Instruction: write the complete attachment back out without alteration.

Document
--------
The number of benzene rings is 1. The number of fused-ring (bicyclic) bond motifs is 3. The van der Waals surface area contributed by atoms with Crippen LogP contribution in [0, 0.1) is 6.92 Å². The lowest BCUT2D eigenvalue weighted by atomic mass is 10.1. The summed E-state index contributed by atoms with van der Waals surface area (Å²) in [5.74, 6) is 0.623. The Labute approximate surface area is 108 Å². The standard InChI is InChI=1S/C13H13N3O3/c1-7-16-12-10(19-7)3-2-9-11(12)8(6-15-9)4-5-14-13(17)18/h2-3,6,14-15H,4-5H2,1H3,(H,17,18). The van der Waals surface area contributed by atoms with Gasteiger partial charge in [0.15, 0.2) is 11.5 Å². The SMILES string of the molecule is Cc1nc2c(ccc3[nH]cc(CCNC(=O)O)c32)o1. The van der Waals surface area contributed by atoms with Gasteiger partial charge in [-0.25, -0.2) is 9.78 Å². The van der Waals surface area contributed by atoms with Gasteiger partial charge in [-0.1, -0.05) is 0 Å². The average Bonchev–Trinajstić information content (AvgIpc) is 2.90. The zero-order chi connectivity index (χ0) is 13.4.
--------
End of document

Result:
The number of benzene rings is 1. The number of fused-ring (bicyclic) bond motifs is 3. The van der Waals surface area contributed by atoms with Crippen LogP contribution in [0, 0.1) is 6.92 Å². The lowest BCUT2D eigenvalue weighted by atomic mass is 10.1. The summed E-state index contributed by atoms with van der Waals surface area (Å²) in [5.74, 6) is 0.623. The Labute approximate surface area is 108 Å². The standard InChI is InChI=1S/C13H13N3O3/c1-7-16-12-10(19-7)3-2-9-11(12)8(6-15-9)4-5-14-13(17)18/h2-3,6,14-15H,4-5H2,1H3,(H,17,18). The van der Waals surface area contributed by atoms with Gasteiger partial charge in [0.15, 0.2) is 11.5 Å². The SMILES string of the molecule is Cc1nc2c(ccc3[nH]cc(CCNC(=O)O)c32)o1. The van der Waals surface area contributed by atoms with Gasteiger partial charge in [-0.25, -0.2) is 9.78 Å². The van der Waals surface area contributed by atoms with Gasteiger partial charge in [-0.1, -0.05) is 0 Å². The average Bonchev–Trinajstić information content (AvgIpc) is 2.90. The zero-order chi connectivity index (χ0) is 13.4.